Johnson & Johnson vaccine administration has been paused due to concerns about blood clots. CBS 2 Investigator Megan Hickey reports on what that could mean for those looking for a COVID-19 vaccination.
BRAD EDWARDS: So what does the Johnson & Johnson news mean for Chicago residents still trying to get a shot? CBS 2 investigator Megan Hickey live at the United Center mass vaccination site. Megan, what's it mean?
MEGAN HICKEY: Brad, here at the United Center, it's still business as usual. That's because the planned switch to J&J wasn't scheduled until next week. The city says they're still waiting on an updated plan from the federal government, as sites across the state are put on pause.
SAM TOIA: The supermajority want the vaccine.
- Order up.
MEGAN HICKEY: Illinois Restaurant Association president Sam Toia told me he was gearing up to greet over 600 Illinois hospitality and food service workers at a fully booked Johnson & Johnson vaccination event in Albany Park today. Now, it's one of many J&J vaccination events postponed.
SAM TOIA: We were starting a waiting list in case people canceled, and we're hoping to have more vaccines and make sure we are having programs throughout the city to get hospitality workers vaccinated if they want to get the vaccine.
MEGAN HICKEY: The disappointment is shared at the state, county, and city level, where Johnson & Johnson vaccinations were paused across the board. Cook County says vaccinations at their Tinley Park mass vaccination site were halted. All homebound vaccination programs and vaccine bus programs, which rely on Johnson & Johnson because of the less rigorous cold storage requirements, are on hiatus. Employer-based vaccinations at O'Hare and Midway have also been postponed.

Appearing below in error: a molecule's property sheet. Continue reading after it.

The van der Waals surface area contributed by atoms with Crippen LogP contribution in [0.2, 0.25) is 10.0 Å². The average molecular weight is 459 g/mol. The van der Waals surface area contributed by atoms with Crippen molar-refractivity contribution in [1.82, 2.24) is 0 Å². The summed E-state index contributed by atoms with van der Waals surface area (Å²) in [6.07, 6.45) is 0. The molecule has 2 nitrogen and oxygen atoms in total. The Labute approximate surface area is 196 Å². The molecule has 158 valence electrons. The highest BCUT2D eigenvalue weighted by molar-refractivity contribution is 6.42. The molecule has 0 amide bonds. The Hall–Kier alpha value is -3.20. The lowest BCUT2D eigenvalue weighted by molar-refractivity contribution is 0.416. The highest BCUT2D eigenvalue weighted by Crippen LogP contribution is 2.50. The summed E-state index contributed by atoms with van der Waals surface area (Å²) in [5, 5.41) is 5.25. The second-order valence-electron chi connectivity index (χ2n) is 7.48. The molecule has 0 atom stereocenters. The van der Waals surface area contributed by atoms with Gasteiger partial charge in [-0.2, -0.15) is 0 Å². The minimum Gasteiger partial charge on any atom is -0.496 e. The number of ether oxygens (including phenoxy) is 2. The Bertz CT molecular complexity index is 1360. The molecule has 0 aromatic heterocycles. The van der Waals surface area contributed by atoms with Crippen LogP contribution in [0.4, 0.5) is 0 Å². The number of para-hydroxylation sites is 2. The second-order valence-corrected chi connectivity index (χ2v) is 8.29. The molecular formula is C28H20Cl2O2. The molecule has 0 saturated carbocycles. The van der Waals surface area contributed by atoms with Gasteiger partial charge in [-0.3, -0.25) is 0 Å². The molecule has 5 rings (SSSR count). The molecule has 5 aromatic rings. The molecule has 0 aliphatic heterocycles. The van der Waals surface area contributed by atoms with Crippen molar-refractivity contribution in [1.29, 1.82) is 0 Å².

ALLISON ARWADY: The reason this pause is on is because we want to fully understand these rare events.
MEGAN HICKEY: Dr. Allison Arwady said that not just the city but the county will see a drop in the rate of vaccinations because of this, but couldn't elaborate on just how large that drop-off could be. She also worries that the pause will add to vaccine hesitancy, but she strongly discouraged residents with pending Pfizer and Moderna appointments from canceling.
ALLISON ARWADY: I worry that people may have decreased confidence and more concern about side effects as a result of this.
SAM TOIA: Obviously, I was disappointed, but the health of our team members is always number one. Again, this is postponed.
MEGAN HICKEY: Now, in Illinois, of the total 7.3 million doses administered so far, only about 4%, or 290,000 of them, have been J&J. Brad?
BRAD EDWARDS: All right. So what did supplies look like for the next week there, Megan?
MEGAN HICKEY: Brad, so that the state was expecting just shy of about 6,000 J&J vaccines, but that is just a fraction of the total that the state was expecting. Again, the majority of which are Pfizer and Moderna.
BRAD EDWARDS: OK. Megan Hickey, CBS 2 investigator. Megan, our thanks.